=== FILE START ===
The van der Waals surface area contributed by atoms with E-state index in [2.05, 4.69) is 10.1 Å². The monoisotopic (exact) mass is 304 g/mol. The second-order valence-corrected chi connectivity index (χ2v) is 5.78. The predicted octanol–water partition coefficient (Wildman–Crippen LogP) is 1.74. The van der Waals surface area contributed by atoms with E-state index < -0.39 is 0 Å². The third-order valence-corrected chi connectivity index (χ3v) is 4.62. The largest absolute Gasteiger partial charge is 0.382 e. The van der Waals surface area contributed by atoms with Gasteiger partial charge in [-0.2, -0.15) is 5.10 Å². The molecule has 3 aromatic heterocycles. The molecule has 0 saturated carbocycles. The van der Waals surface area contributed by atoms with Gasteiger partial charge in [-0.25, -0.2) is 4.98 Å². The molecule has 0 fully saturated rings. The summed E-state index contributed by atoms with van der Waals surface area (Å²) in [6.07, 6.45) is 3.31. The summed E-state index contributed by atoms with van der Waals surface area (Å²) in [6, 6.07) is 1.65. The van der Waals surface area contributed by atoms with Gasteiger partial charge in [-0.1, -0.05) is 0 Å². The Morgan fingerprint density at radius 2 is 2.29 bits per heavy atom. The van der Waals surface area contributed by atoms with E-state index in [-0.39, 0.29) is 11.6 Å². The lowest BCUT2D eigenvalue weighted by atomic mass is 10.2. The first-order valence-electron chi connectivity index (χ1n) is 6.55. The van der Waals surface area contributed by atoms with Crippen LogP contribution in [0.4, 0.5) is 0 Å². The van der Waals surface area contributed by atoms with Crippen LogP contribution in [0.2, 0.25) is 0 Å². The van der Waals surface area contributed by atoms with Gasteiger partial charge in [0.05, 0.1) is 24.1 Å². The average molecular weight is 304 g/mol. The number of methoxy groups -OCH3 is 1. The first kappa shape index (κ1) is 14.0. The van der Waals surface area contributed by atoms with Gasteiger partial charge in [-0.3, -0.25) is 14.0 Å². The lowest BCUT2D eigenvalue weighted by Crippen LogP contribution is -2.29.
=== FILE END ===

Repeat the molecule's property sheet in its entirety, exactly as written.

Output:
The van der Waals surface area contributed by atoms with E-state index in [2.05, 4.69) is 10.1 Å². The monoisotopic (exact) mass is 304 g/mol. The second-order valence-corrected chi connectivity index (χ2v) is 5.78. The predicted octanol–water partition coefficient (Wildman–Crippen LogP) is 1.74. The van der Waals surface area contributed by atoms with E-state index < -0.39 is 0 Å². The third-order valence-corrected chi connectivity index (χ3v) is 4.62. The largest absolute Gasteiger partial charge is 0.382 e. The van der Waals surface area contributed by atoms with Gasteiger partial charge in [-0.2, -0.15) is 5.10 Å². The molecule has 3 aromatic heterocycles. The molecule has 0 saturated carbocycles. The van der Waals surface area contributed by atoms with Gasteiger partial charge in [-0.25, -0.2) is 4.98 Å². The molecule has 0 fully saturated rings. The summed E-state index contributed by atoms with van der Waals surface area (Å²) in [6.07, 6.45) is 3.31. The summed E-state index contributed by atoms with van der Waals surface area (Å²) in [6, 6.07) is 1.65. The van der Waals surface area contributed by atoms with Gasteiger partial charge in [-0.1, -0.05) is 0 Å². The Morgan fingerprint density at radius 2 is 2.29 bits per heavy atom. The van der Waals surface area contributed by atoms with E-state index in [-0.39, 0.29) is 11.6 Å². The lowest BCUT2D eigenvalue weighted by atomic mass is 10.2. The first-order valence-electron chi connectivity index (χ1n) is 6.55. The van der Waals surface area contributed by atoms with Crippen LogP contribution in [0.4, 0.5) is 0 Å². The van der Waals surface area contributed by atoms with Crippen LogP contribution in [0.2, 0.25) is 0 Å². The van der Waals surface area contributed by atoms with Gasteiger partial charge in [0.05, 0.1) is 24.1 Å². The average molecular weight is 304 g/mol. The number of methoxy groups -OCH3 is 1. The first kappa shape index (κ1) is 14.0. The van der Waals surface area contributed by atoms with Gasteiger partial charge in [-0.3, -0.25) is 14.0 Å². The lowest BCUT2D eigenvalue weighted by Crippen LogP contribution is -2.29.